The Sin of Gluttony

1. Gluttony is a sin exceedingly contrary to the love of God–it is idolatry! What an odious, swinish, damning sin it is–for a man’s heart to be set upon his belly!

2. Gluttony is self-murder! Though it does not kill suddenly–it kills surely!

3. Gluttony is a deadly enemy to the mind, and to all the noble employments of reason.

4. Gluttony dulls the body as well as the mind. It makes men heavy, and drowsy and slothful.

5. Gluttony is the immediate effect of a carnal mind, and of the damnable sin of flesh-pleasing.

6. Gluttony is the breeder and feeder of all other lusts.

7. Gluttony is a base and beastly kind of sin.

8. Gluttony is a wasteful consumer and devourer of the creatures of God.

9. Gluttony is a most unthankful sin–it takes God’s mercies, and spews them as it were in His face!

10. Gluttony is a sin which turns your own mercies, and wealth, and food–into your snare and deadly ruin. You please your throat–and poison your soul!

11. Gluttony is a thief that robs you of your estates, and devours that which is given you for better uses, and for which you must give account to God.

12. Gluttony is a sin so much the greater–by how much the more delight you have in the committing of it. The sweetest, most voluntary and beloved sin–is the greatest sin. Few sins are more pleasant and beloved than gluttony.

13. Gluttony is the greater sin, because it is so frequently committed. Men live in it as their daily practice and delight. They live for it, and make it the end of other sins. Being turned into beasts–they live like beasts continually!

– Richard Baxter, 1615-1691, Directions against Gluttony

Advertisements
Published in: on October 5, 2019 at 11:29 pm  Leave a Comment  
Tags:

The best moment of a Christian’s life

“The day of one’s death is better than the day of one’s birth!” – Ecclesiastes 7:1
“I do not want to live forever.” – Job 7:16

“It is the very joy of this earthly life, to think that it will come to an end.
The best moment of a Christian’s life is his last one, for then he is nearest Heaven.
The only people for whom I have felt any envy have been dying Christians.
It is not a loss to die–it is a lasting, perpetual gain.” – Charles Spurgeon

“For to me, to live is Christ, and to die is gain.” Philippians – 1:21
“My desire is to depart and be with Christ, for that is far better!” – Philippians 1:23

Published in: on September 20, 2019 at 1:59 am  Leave a Comment  
Tags:

Don’t rely on “the Church”

“Tell it to your children, and let your children tell it to their children, and their children to the next generation.” Joel 1:3

In this simple way, by God’s grace, a living testimony for truth is always to be kept alive in the land. The beloved of the Lord are to hand down their witness for the gospel to their heirs, and these again to their next descendants.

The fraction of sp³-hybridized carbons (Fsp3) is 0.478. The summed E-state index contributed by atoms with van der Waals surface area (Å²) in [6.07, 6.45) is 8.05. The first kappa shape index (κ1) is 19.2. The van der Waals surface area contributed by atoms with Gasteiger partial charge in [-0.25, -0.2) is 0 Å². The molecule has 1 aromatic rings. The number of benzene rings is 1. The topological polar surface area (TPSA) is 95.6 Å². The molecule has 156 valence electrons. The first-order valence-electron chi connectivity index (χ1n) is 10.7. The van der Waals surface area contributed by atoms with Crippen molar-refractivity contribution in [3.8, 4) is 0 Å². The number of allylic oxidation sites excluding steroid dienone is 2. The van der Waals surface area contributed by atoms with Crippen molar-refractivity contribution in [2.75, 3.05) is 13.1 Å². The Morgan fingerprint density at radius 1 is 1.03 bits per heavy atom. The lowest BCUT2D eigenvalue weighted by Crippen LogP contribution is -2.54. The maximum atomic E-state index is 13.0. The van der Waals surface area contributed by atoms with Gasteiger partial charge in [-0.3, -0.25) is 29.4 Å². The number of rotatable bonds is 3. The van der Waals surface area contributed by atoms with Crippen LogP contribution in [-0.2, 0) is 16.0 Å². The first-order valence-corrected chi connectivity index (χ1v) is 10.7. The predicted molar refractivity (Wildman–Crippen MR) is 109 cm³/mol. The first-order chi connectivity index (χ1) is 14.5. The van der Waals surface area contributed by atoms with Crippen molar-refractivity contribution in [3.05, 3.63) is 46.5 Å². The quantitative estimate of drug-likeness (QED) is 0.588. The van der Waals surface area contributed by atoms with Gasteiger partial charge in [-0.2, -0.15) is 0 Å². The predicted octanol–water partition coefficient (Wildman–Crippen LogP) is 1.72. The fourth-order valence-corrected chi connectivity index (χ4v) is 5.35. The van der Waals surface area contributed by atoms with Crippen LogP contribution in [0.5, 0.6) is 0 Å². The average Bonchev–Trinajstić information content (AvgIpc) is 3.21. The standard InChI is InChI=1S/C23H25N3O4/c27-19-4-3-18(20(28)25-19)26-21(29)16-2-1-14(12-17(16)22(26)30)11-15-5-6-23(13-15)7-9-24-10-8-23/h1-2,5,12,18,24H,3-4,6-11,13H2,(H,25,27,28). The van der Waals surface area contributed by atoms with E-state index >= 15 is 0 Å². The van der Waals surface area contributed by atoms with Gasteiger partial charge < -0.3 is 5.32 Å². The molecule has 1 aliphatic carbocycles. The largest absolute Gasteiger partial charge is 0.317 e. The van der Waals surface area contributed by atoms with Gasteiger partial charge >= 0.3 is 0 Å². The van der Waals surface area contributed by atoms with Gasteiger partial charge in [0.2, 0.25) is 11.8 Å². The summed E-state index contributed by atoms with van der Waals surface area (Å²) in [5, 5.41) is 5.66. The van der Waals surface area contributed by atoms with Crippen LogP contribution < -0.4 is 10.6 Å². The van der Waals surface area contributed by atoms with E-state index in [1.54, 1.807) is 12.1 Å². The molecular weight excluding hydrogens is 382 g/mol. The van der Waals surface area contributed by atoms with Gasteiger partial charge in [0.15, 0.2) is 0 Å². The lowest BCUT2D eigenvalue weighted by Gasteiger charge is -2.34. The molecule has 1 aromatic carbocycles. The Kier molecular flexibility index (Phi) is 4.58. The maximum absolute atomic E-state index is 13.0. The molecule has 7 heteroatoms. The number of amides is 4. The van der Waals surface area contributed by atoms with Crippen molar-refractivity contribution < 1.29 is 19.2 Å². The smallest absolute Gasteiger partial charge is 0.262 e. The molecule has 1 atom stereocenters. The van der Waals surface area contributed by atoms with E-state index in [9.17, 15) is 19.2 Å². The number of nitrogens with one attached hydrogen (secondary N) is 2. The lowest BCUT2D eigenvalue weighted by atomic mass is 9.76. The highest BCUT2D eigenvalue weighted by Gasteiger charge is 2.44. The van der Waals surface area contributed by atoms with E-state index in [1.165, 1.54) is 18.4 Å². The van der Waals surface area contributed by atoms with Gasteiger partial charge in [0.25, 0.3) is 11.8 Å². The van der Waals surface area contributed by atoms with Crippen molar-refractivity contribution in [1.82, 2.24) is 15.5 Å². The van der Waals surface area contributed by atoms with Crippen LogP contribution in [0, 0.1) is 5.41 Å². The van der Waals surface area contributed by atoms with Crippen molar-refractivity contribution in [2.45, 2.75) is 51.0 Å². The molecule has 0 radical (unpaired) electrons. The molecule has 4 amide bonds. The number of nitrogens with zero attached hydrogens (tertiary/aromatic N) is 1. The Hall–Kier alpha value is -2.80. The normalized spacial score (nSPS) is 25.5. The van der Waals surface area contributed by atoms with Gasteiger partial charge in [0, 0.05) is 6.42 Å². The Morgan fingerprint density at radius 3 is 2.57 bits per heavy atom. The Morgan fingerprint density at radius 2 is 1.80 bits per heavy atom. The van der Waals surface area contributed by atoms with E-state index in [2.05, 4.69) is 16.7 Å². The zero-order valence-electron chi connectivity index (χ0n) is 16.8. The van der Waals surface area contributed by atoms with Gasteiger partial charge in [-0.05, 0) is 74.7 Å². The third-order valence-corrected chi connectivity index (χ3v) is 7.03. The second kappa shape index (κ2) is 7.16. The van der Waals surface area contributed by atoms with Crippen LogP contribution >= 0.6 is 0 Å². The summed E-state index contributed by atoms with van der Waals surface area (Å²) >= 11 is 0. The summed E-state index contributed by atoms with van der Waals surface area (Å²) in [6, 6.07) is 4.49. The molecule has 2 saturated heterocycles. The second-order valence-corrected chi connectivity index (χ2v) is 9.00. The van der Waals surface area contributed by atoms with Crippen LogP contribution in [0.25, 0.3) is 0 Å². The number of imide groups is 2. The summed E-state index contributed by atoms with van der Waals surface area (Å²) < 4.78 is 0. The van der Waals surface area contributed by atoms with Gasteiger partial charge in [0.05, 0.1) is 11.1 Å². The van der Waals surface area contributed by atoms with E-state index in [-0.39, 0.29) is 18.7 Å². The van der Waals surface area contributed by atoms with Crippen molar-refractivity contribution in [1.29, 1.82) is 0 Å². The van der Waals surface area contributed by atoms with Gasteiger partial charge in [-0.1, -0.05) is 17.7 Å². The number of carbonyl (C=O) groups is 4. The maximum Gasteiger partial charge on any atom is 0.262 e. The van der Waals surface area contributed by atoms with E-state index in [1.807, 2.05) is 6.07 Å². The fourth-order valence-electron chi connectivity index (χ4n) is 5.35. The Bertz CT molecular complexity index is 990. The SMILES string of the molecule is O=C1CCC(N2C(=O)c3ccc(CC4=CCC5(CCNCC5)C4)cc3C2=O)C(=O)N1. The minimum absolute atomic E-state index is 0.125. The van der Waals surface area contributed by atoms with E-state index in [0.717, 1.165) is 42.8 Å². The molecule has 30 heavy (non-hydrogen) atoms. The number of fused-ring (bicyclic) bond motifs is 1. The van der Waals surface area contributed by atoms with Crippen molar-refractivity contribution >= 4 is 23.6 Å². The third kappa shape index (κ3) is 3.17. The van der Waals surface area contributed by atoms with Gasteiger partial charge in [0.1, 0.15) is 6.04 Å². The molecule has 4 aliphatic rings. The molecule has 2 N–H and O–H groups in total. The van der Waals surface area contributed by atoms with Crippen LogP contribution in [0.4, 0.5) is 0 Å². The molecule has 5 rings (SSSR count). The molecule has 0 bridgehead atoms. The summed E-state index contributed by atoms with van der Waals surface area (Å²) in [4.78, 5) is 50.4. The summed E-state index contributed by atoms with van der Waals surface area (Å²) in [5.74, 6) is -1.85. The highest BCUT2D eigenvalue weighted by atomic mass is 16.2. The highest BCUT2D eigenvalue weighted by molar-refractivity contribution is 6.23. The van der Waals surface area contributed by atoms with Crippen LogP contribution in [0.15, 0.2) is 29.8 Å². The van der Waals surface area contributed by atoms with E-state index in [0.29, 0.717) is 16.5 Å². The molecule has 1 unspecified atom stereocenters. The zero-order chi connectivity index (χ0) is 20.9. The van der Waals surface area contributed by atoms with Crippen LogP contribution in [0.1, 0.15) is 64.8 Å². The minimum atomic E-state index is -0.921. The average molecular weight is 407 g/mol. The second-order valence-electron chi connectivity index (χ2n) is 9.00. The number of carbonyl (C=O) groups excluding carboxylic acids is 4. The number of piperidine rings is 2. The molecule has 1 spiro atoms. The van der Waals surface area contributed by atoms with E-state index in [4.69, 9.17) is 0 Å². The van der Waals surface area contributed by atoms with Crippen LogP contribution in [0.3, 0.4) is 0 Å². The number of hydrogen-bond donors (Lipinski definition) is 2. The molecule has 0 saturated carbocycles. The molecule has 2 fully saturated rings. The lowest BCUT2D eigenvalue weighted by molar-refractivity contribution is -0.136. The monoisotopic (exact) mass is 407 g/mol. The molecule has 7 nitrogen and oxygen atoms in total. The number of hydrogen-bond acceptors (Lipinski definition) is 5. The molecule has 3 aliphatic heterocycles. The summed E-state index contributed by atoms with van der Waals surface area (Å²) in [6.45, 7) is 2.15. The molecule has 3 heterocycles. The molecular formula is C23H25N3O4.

This is our first duty–we are to begin at the family hearthHe is a bad preacher, who does not commence his ministry at home. The heathen are to be sought by all means, and the highways and hedges are to be searched–but home has a prior claim, and woe unto those who reverse the order of the Lord’s arrangements.

To teach our children is a personal duty. We cannot delegate it to Sunday School Teachers, or to the church. These can assist us–but cannot relieve us from the sacred obligation. Mothers and fathers must, like Abraham, command their households in the fear of God, and talk with their offspring concerning the wondrous works of the Most High God.

Parental teaching is a natural duty. Who is so fit to look to after child’s well-being, as those who are the authors of his actual being? To neglect the instruction of our offspring is worse than brutish!

Family instruction is necessary for the nation, for the family itself, and for the church of God. By a thousand plots, atheism is covertly advancing in our land, and one of the most effectual means for resisting its inroads is left almost neglected, namely, the instruction of children in the faith. Would that parents would awaken to a sense of the importance of this matter.

It is a pleasant duty to talk of Jesus to our sons and daughters, and the more so because it has often proved to be an accepted work, for God has often saved the children through the parents’ prayers and admonitions.

May every house into which this counsel shall come, honor the Lord in this matter and receive His smile!

Charles Haddon Spurgeon, 1834-1892

“These commandments that I give to you today are to be upon your hearts. Impress them on your children. Talk about them when you sit at home and when you walk along the road, when you lie down and when you get up. Tie them as symbols on your hands and bind them on your foreheads. Write them on the doorframes of your houses and on your gates!” Deuteronomy 6:6-9